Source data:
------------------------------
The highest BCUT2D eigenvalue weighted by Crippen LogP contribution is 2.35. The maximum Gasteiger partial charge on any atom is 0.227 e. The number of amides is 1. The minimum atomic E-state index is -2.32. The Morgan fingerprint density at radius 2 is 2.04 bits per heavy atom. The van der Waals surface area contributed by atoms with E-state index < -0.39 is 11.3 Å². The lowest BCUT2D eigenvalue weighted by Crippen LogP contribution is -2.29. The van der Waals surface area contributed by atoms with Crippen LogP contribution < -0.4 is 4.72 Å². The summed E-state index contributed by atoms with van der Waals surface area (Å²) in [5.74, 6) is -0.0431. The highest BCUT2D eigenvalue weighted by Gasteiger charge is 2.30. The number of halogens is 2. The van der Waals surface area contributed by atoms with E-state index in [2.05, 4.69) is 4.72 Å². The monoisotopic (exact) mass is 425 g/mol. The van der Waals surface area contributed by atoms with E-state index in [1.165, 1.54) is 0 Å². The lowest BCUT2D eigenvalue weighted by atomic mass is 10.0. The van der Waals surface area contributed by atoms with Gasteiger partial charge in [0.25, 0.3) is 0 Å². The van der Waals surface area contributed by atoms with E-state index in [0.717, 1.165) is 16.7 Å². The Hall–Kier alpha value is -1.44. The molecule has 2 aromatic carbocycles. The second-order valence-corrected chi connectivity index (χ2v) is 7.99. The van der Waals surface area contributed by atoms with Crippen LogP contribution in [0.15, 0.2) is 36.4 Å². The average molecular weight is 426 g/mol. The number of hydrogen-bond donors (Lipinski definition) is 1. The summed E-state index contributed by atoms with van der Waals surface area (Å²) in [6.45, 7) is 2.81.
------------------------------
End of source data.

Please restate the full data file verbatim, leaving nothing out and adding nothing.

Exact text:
The highest BCUT2D eigenvalue weighted by Crippen LogP contribution is 2.35. The maximum Gasteiger partial charge on any atom is 0.227 e. The number of amides is 1. The minimum atomic E-state index is -2.32. The Morgan fingerprint density at radius 2 is 2.04 bits per heavy atom. The van der Waals surface area contributed by atoms with E-state index < -0.39 is 11.3 Å². The lowest BCUT2D eigenvalue weighted by Crippen LogP contribution is -2.29. The van der Waals surface area contributed by atoms with Crippen LogP contribution < -0.4 is 4.72 Å². The summed E-state index contributed by atoms with van der Waals surface area (Å²) in [5.74, 6) is -0.0431. The highest BCUT2D eigenvalue weighted by Gasteiger charge is 2.30. The number of halogens is 2. The van der Waals surface area contributed by atoms with E-state index in [2.05, 4.69) is 4.72 Å². The monoisotopic (exact) mass is 425 g/mol. The van der Waals surface area contributed by atoms with E-state index in [1.165, 1.54) is 0 Å². The lowest BCUT2D eigenvalue weighted by atomic mass is 10.0. The van der Waals surface area contributed by atoms with Gasteiger partial charge in [0.25, 0.3) is 0 Å². The van der Waals surface area contributed by atoms with E-state index in [0.717, 1.165) is 16.7 Å². The Hall–Kier alpha value is -1.44. The molecule has 2 aromatic carbocycles. The second-order valence-corrected chi connectivity index (χ2v) is 7.99. The van der Waals surface area contributed by atoms with Crippen LogP contribution in [0.15, 0.2) is 36.4 Å². The average molecular weight is 426 g/mol. The number of hydrogen-bond donors (Lipinski definition) is 1. The summed E-state index contributed by atoms with van der Waals surface area (Å²) in [6.45, 7) is 2.81.